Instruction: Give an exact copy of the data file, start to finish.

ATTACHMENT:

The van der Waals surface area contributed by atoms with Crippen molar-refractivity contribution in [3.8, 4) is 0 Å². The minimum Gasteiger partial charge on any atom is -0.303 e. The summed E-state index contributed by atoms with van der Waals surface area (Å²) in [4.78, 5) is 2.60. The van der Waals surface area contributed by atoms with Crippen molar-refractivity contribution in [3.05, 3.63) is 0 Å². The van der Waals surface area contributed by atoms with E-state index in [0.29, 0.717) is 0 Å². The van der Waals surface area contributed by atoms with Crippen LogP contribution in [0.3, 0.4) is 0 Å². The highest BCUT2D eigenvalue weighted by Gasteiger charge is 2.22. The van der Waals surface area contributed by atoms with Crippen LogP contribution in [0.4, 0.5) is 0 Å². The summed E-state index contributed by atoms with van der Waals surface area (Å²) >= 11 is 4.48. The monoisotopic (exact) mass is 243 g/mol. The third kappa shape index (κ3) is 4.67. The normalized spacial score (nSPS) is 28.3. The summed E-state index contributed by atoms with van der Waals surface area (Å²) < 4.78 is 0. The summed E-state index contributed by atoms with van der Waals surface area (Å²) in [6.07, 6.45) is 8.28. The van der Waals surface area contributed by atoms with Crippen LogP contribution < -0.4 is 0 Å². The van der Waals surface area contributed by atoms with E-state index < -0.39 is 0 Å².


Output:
The van der Waals surface area contributed by atoms with Crippen molar-refractivity contribution in [3.8, 4) is 0 Å². The minimum Gasteiger partial charge on any atom is -0.303 e. The summed E-state index contributed by atoms with van der Waals surface area (Å²) in [4.78, 5) is 2.60. The van der Waals surface area contributed by atoms with Crippen molar-refractivity contribution in [3.05, 3.63) is 0 Å². The van der Waals surface area contributed by atoms with E-state index in [0.29, 0.717) is 0 Å². The van der Waals surface area contributed by atoms with Crippen LogP contribution in [0.3, 0.4) is 0 Å². The highest BCUT2D eigenvalue weighted by Gasteiger charge is 2.22. The van der Waals surface area contributed by atoms with Crippen LogP contribution in [0.4, 0.5) is 0 Å². The summed E-state index contributed by atoms with van der Waals surface area (Å²) >= 11 is 4.48. The monoisotopic (exact) mass is 243 g/mol. The third kappa shape index (κ3) is 4.67. The normalized spacial score (nSPS) is 28.3. The summed E-state index contributed by atoms with van der Waals surface area (Å²) < 4.78 is 0. The summed E-state index contributed by atoms with van der Waals surface area (Å²) in [6.07, 6.45) is 8.28. The van der Waals surface area contributed by atoms with Crippen LogP contribution < -0.4 is 0 Å². The van der Waals surface area contributed by atoms with E-state index < -0.39 is 0 Å².